There are giants and giants, dwarfs and dwarfs, fat men and women, living skeletons of both sexes, hirsute monsters and baldheads by the century; there are marvels of nature, science and art, of all which the world knows; but there can only be one NONPAREIL, one UNEQUALLED, and that is the subject of our brief sketch, for only one living creature is like Millie Christine, and her name is Christine Millie.
But, says the curious reader, was there ever such another heard of before?
Only one is on record, attested as a fact, and leaving out of the question fabulous monsters. The first year of the eighteenth century witnessed the birth of a similar phenomenon in Hungary, the sisters Helen and Judith, born in the year 1701. These girls were united at the lower part of the body only, and were perfectly distinct beings in every way. Helen was larger, stronger, and better-looking than Judith, besides being much more active and inteiligent. These girls lived to their twenty second year, when Judith fell sick and died, Helen following her within a few minutes of her demise. And all this, you remember, happened more than a century since, so that it takes Nature a hundred years at least to produce such a marvel again. Helen and Judith died at twenty-two years of age, while Millie Christine still lives, healthy and happy, at thirty-eight, and bids fair to attain a ripe old age as easily as less wonderful beings. The following pages, confined to a simple record of the facts in her career, will therefore prove of interest and value.
Miss Millie Christine, or Christine Millie, was born of slave parents, on the plantation of Mr. Alexander McCoy, near the town of Whiteville, Columbus County, North Carolina, on July 11, 1851. At her birth her mother was in her thirty-second year. She was a handsome woman, finely formed and in excellent health. Millie Christine's father, of Moorish descent, slender and sinewy, with the powerful activity characteristic of his race. Prior to the birth of Millie Christine, her mother had borne seven other children, five boys and two girls, all of ordinary size, with no peculiarities of conformation, and some of them are still alive.
The wonder of the family, Millie Christine, weighed seventeen pounds when she entered the world, and, although her mother was only attended by a colored midwife, no serious consequences attended such a remarkable birth.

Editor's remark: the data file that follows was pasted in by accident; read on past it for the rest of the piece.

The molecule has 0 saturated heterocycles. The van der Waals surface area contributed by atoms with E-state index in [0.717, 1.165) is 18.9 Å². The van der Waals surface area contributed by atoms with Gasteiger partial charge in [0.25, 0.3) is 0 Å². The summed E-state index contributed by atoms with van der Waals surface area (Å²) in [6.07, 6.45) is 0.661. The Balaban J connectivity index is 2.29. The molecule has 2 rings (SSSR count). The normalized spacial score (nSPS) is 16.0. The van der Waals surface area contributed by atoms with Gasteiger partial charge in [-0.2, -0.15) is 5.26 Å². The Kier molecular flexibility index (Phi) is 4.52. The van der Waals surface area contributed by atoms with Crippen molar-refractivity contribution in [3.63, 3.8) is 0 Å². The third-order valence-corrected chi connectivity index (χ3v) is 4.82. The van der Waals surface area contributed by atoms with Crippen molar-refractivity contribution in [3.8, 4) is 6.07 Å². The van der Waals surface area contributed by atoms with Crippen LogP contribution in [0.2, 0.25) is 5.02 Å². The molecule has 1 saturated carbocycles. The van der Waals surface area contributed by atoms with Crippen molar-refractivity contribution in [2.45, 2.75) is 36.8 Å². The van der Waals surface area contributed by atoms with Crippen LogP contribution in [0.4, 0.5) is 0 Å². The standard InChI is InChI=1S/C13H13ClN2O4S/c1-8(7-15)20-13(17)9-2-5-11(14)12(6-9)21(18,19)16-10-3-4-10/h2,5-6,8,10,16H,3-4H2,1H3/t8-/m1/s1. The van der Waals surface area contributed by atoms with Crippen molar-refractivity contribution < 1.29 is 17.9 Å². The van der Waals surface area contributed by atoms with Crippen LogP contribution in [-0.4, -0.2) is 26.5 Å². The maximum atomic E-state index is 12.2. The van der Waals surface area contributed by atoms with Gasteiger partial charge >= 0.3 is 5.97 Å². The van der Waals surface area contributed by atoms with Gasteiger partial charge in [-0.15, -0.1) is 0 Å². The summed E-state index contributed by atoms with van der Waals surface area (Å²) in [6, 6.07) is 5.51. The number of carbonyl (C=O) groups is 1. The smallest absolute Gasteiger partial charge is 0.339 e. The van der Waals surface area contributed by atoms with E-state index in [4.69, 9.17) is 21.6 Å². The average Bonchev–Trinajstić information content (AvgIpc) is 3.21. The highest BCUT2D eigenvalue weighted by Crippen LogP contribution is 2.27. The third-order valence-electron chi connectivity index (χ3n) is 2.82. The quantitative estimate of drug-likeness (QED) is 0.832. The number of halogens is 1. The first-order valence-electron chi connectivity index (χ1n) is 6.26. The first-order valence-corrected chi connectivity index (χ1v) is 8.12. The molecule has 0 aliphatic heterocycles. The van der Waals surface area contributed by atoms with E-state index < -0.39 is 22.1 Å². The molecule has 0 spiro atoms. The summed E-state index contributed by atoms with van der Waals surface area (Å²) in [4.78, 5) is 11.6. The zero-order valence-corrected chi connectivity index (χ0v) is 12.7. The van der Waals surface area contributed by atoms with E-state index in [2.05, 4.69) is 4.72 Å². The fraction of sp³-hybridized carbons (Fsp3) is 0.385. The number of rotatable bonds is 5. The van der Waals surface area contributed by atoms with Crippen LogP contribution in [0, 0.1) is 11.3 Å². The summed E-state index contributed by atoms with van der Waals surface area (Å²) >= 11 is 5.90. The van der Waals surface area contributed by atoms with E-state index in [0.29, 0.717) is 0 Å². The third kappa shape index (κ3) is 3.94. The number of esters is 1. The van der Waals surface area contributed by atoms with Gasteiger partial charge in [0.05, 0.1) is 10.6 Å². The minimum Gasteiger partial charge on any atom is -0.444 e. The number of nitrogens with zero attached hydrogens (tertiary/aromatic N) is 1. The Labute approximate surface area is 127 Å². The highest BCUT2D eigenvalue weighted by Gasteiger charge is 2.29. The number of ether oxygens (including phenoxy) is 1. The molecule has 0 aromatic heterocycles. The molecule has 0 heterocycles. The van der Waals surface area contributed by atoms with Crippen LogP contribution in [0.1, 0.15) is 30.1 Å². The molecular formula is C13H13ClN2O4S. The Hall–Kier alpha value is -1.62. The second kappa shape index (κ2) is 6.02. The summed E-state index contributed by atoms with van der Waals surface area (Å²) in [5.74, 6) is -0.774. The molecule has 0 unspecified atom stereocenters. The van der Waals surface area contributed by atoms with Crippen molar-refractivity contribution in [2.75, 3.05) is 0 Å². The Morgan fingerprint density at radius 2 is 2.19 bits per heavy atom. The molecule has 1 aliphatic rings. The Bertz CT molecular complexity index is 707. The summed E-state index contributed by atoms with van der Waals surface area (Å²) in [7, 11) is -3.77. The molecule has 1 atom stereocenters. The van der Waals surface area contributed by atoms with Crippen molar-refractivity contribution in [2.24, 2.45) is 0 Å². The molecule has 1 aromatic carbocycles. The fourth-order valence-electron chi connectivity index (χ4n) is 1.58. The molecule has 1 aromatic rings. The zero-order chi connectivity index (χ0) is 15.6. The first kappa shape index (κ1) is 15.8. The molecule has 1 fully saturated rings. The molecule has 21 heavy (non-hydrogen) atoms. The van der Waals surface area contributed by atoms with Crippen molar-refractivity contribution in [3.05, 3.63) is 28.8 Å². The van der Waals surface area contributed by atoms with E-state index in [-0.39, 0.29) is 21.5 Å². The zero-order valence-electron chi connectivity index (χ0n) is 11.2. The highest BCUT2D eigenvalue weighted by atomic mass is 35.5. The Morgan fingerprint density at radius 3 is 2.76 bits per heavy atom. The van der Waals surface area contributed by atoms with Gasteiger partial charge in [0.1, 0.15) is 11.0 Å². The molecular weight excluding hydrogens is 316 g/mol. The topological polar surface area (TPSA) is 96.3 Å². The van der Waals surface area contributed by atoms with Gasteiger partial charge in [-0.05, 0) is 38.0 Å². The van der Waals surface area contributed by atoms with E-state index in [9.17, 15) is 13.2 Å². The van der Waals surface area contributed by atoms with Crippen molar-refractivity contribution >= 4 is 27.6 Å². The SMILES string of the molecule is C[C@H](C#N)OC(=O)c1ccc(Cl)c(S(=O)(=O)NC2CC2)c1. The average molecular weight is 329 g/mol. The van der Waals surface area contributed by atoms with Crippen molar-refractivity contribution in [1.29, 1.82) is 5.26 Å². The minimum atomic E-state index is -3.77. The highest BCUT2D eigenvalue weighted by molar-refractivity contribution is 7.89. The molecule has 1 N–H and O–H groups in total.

But, when the child was once fairly in the world, how rumor flew about the township of Whiteville, and spread from thence over the whole country! "Have you seen the girl?" was the first question asked of every one by every one, and pilgrimages to visit her became all the rage in the country side.
The old nurse who had superintended her introduction into this world was doubtless awestruck at the anomalous and wonderful addition she had made to her master's property, and not unnaturally prided herself on having assisted Nature to produce a phenomenon; but the master himself, and his amiable lady, without stopping to question the designs of Providence, immediately surrounded the extraordinary infant with such care and attention as enabled it to thrive and grow. The dual-headed child was taken from the cabin to the mansion, and Mr. McCoy's family commenced then a course of care and attention to her health and welfare.
During the first eighteen months of her life nothing of importance occurred to Millie Christine worthy of note. She grew as other girls grow, learned to walk at twelve months old, was of a lively and agreeable disposition, and at fifteen months began to talk with both her mouths. She was cheerful and active as any girl of her age, with every appearance of robust health. Her vivacity and goodness, together, no doubt, with her peculiar formation, rendered her the almost idolized child of the mother and a general favorite of both old and young, and every attention and kindness was bestowed upon her.
At this time Mr. McCoy, being a man in very moderate circumstances, a plain farmer, thinking the girl would become a burden to him, and annoyed with the frequent visits of strangers to see her, determined to dispose of her. He was not long in finding for her a purchaser, a person of the name of Brower, who offered $10,000 for her, seeing the possibilities of the child in the way of an exhibition. But inasmuch as this Brower was not possessed of the requisite cash to back his faith, and only offered to give a note of hand for the purchase money, Mr. McCoy naturally desired some responsible person to whom to look for the money in case of the non-payment of the note when due. This person was ultimately found by Brower in Joseph P. Smith, of Wadesboro, North Carolina, and Mr. McCoy finally parted with Millie Christine, in consideration of Brower's note for $10,000 endorsed by Mr. Smith.
The happy Brower, in full possession of his prize, at once departed for New Orleans, in obedience to a request from the medical faculty of that city asking that she be brought there for a scientific examination.